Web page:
Honoring Rowing Excellence - Celebration Dinner
The Rowing New Zealand Celebration Dinner took place at the Sir Don Rowlands Centre, Lake Karapiro, on Saturday night. The night honored rowing excellence from the past and present.
Rio Olympic Medalists Gen Behrent, Rebecca Scown, Hamish Bond, Eric Murray, and Mahe Drysdale were presented with their framed Olympic certificates, and retiring Olympic Medalists from 2012 and 2016 were acknowledged.
The Dinner saw the official launch of the Rowing New Zealand Legacy Programme - an initiative created to acknowledge all elite New Zealand rowers who have competed at major regattas. Darcy Hadfield, who won a bronze medal at the 1920 Olympic Games in Antwerp, Belgium, was awarded Legacy #1. His son, Rex Hadfield, was present to accept the award on behalf of the Hadfield family.
Since Darcy there have been 407 athletes meet the criteria, and become part of the Rowing New Zealand Legacy. To this point the rowers are listed by the year in which they first represented New Zealand, and their seating order within their crew from stern to bow.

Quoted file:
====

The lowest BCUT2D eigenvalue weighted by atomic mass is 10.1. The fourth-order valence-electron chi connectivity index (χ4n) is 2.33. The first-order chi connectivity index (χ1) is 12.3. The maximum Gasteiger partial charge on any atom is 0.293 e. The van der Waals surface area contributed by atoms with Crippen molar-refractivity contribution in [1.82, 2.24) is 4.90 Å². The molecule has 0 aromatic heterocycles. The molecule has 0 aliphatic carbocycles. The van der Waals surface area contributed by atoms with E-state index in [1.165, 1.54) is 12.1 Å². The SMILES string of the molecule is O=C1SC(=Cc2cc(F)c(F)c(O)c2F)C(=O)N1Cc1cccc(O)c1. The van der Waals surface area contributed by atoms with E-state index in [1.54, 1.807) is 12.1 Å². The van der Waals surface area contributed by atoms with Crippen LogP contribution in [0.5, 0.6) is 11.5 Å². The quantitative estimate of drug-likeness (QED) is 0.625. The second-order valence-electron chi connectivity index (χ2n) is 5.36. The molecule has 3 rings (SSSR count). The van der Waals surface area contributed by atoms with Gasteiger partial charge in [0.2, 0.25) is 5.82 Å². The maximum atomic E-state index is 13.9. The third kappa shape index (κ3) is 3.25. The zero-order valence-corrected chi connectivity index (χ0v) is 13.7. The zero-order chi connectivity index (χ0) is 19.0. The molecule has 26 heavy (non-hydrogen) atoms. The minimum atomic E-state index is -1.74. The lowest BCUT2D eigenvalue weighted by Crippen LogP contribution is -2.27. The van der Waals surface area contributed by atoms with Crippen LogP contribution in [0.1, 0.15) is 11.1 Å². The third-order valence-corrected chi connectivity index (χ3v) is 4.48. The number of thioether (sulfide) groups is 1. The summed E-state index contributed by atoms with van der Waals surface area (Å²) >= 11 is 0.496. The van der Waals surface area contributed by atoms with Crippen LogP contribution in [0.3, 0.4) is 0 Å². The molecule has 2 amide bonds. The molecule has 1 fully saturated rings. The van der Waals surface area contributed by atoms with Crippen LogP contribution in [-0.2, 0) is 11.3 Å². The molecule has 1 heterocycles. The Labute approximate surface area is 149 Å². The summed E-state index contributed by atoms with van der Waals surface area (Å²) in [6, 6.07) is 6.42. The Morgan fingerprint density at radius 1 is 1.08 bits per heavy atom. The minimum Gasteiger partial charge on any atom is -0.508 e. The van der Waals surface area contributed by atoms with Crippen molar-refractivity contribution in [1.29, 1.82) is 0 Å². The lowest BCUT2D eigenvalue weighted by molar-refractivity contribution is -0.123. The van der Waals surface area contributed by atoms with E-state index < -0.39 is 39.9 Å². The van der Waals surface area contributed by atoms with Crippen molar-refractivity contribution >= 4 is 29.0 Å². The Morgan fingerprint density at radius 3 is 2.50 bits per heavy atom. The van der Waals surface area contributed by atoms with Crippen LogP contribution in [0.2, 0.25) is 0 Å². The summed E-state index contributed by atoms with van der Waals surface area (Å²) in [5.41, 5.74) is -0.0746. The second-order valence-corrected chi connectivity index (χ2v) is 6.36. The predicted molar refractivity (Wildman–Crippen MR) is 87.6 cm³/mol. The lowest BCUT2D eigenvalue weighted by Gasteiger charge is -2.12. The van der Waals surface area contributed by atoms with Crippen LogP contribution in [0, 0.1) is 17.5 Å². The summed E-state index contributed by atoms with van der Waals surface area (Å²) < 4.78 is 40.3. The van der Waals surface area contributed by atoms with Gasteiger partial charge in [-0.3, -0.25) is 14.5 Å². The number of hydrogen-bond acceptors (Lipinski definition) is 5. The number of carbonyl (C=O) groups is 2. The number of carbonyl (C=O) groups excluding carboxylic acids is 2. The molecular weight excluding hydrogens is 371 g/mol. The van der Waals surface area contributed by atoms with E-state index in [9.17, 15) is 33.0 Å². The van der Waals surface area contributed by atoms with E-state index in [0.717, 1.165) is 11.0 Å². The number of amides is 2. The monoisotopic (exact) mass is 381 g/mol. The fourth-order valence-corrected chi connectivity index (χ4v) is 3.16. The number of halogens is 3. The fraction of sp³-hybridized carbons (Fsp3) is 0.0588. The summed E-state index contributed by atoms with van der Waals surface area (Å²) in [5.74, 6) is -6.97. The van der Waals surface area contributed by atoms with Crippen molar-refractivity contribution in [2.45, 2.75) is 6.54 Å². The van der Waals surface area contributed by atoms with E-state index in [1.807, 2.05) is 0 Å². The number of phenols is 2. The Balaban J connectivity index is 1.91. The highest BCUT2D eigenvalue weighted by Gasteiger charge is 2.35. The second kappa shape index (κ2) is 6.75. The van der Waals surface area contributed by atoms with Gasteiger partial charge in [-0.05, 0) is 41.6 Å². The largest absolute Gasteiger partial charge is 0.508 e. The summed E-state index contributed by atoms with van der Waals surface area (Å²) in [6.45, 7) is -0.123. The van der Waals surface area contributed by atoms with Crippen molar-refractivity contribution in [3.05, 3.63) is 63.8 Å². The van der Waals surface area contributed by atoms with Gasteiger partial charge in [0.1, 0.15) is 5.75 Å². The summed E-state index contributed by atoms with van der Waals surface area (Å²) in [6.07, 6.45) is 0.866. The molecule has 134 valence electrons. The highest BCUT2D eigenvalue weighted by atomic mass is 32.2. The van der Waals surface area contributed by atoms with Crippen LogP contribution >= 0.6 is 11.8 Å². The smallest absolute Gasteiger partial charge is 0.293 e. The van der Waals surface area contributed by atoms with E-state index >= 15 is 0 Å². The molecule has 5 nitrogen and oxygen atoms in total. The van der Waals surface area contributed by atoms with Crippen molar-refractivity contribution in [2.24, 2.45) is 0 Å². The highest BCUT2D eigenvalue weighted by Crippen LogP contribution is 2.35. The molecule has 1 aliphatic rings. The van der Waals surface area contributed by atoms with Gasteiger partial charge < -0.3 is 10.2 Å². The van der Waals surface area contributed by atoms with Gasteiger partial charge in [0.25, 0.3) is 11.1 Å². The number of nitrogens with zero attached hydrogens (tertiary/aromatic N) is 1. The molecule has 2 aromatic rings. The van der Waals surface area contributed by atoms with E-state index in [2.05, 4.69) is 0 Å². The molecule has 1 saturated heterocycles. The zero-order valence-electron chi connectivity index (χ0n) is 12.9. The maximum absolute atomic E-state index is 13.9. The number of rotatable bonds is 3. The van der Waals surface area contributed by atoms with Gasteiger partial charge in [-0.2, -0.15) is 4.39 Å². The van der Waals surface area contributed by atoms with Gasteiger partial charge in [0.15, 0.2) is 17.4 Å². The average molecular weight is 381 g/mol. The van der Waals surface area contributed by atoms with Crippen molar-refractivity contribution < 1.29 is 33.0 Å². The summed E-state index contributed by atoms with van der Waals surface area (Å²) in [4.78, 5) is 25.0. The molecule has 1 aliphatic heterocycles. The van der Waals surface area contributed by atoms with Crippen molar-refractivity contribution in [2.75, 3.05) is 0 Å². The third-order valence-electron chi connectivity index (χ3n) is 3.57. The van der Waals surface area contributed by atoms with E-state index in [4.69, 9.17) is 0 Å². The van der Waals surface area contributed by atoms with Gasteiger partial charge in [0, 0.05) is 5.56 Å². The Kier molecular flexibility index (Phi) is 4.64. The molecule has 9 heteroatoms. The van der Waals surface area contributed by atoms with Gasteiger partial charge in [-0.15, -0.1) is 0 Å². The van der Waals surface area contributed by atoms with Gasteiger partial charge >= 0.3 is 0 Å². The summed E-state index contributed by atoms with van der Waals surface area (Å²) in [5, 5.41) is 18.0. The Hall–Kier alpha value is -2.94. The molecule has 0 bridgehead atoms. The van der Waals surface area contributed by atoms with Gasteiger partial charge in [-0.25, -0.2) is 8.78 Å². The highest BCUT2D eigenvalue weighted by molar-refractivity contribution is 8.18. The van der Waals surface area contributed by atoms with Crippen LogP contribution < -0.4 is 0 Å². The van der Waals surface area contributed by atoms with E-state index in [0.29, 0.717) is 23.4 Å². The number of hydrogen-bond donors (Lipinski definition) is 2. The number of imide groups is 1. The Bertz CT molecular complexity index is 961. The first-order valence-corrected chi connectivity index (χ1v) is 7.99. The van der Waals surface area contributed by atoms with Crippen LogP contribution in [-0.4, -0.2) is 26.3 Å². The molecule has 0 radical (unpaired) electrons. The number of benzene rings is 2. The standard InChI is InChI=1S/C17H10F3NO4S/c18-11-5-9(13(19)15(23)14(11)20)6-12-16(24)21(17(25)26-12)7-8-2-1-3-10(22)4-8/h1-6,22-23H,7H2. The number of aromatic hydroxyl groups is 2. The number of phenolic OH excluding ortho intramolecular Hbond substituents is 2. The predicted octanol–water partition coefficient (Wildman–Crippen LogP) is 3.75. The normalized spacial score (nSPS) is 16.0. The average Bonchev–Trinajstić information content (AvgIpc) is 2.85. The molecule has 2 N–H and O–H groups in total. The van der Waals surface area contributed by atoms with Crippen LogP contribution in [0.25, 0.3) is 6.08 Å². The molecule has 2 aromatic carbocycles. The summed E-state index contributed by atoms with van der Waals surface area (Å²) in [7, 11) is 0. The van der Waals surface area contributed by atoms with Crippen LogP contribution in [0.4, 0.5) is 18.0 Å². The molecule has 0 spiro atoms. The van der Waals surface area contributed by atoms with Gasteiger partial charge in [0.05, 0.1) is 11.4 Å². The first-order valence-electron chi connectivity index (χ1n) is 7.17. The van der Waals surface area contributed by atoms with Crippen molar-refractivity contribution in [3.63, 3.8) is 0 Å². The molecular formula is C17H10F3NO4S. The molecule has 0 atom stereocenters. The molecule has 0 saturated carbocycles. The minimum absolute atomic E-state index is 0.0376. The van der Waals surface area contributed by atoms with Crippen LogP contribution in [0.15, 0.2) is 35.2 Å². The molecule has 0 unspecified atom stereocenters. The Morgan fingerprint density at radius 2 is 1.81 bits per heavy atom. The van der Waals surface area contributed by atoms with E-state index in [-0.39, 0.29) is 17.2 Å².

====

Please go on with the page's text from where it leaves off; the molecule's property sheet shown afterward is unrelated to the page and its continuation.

Ruby Tew was awarded Legacy #407, and became the most recent athlete in the Legacy program due to her position in the women's eight that raced at the Rio Olympic Games.
The first ever Sir Don Rowlands Medal was awarded at the dinner. The medal recognizes “Outstanding Contribution to New Zealand Rowing”. The medal is intended to be an iconic award of Rowing New Zealand. The award is made to an individual who by their efforts over an extended period of time have excelled in, promoted or enhanced the sport of rowing in New Zealand to an outstanding degree.
The award went to the late Dudley Storey for his incredible contribution to rowing, which spanned over 60 years and saw him succeed as an athlete, high performance coach, manager, and role model for younger athletes.
Dudley's wife, Paula, and daughter, Alison, were there to accept the award on Dudley's behalf.
The final presentation of the night was the Thomas Keller Medal - the highest distinction in the sport of rowing. It recognizes an exceptional international rowing career as well as exemplary sportsmanship and legendary aspect. The award was named after the late President of FISA, Thomas Keller (Thomi).
Georgina Earl and Caroline Meyer (nee Evers-Swindell) were awarded the Thomas Keller Medal in 2016. This was the first time the award had been presented to a New Zealander and the first time since 1999 that it had been awarded to more than one person. Georgina and Caroline are still the only women's double to win back-to-back Olympic gold medals (2004 and 2008), still carry a legacy of being the inspiration for many New Zealanders to take up rowing.
The team at Rowing New Zealand would like to thank everyone who attended the dinner and made it the successful night it was.
Special thanks goes to Rocket Kitchen, Dog Point Wines, and Emmersons Brewery for supplying the delicious desserts, wine, and beer.